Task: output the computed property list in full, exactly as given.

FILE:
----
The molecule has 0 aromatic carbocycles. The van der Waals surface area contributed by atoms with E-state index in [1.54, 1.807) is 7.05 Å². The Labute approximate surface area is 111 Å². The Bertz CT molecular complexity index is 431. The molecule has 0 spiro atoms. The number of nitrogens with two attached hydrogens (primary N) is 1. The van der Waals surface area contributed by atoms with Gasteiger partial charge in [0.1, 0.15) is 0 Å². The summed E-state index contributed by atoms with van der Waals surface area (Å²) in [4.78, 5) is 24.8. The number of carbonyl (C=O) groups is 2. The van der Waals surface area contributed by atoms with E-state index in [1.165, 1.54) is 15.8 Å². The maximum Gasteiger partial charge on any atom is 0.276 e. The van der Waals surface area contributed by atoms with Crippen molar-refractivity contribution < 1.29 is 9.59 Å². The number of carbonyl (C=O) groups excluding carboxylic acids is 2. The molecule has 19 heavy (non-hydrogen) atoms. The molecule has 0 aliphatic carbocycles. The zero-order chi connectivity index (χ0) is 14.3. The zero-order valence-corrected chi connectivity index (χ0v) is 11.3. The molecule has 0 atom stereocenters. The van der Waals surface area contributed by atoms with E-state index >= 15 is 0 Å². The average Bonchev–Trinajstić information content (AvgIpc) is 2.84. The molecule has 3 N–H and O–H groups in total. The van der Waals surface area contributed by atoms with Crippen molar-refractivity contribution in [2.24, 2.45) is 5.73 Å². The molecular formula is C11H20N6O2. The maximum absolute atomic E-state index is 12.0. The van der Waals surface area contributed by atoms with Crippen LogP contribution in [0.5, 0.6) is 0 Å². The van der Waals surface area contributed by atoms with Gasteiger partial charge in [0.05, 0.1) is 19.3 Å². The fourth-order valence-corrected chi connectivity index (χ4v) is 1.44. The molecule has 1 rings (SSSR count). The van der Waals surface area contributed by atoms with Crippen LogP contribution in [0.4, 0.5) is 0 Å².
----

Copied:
The molecule has 0 aromatic carbocycles. The van der Waals surface area contributed by atoms with E-state index in [1.54, 1.807) is 7.05 Å². The Labute approximate surface area is 111 Å². The Bertz CT molecular complexity index is 431. The molecule has 0 spiro atoms. The number of nitrogens with two attached hydrogens (primary N) is 1. The van der Waals surface area contributed by atoms with Gasteiger partial charge in [0.1, 0.15) is 0 Å². The summed E-state index contributed by atoms with van der Waals surface area (Å²) in [4.78, 5) is 24.8. The number of carbonyl (C=O) groups is 2. The van der Waals surface area contributed by atoms with E-state index in [1.165, 1.54) is 15.8 Å². The maximum Gasteiger partial charge on any atom is 0.276 e. The van der Waals surface area contributed by atoms with Crippen molar-refractivity contribution < 1.29 is 9.59 Å². The number of carbonyl (C=O) groups excluding carboxylic acids is 2. The molecule has 19 heavy (non-hydrogen) atoms. The molecule has 0 aliphatic carbocycles. The zero-order chi connectivity index (χ0) is 14.3. The zero-order valence-corrected chi connectivity index (χ0v) is 11.3. The molecule has 0 atom stereocenters. The van der Waals surface area contributed by atoms with E-state index >= 15 is 0 Å². The average Bonchev–Trinajstić information content (AvgIpc) is 2.84. The molecule has 3 N–H and O–H groups in total. The van der Waals surface area contributed by atoms with Crippen molar-refractivity contribution in [2.24, 2.45) is 5.73 Å². The molecular formula is C11H20N6O2. The maximum absolute atomic E-state index is 12.0. The van der Waals surface area contributed by atoms with Crippen LogP contribution in [0.5, 0.6) is 0 Å². The van der Waals surface area contributed by atoms with Gasteiger partial charge in [0.05, 0.1) is 19.3 Å². The fourth-order valence-corrected chi connectivity index (χ4v) is 1.44. The molecule has 1 rings (SSSR count). The van der Waals surface area contributed by atoms with Crippen LogP contribution in [0.4, 0.5) is 0 Å².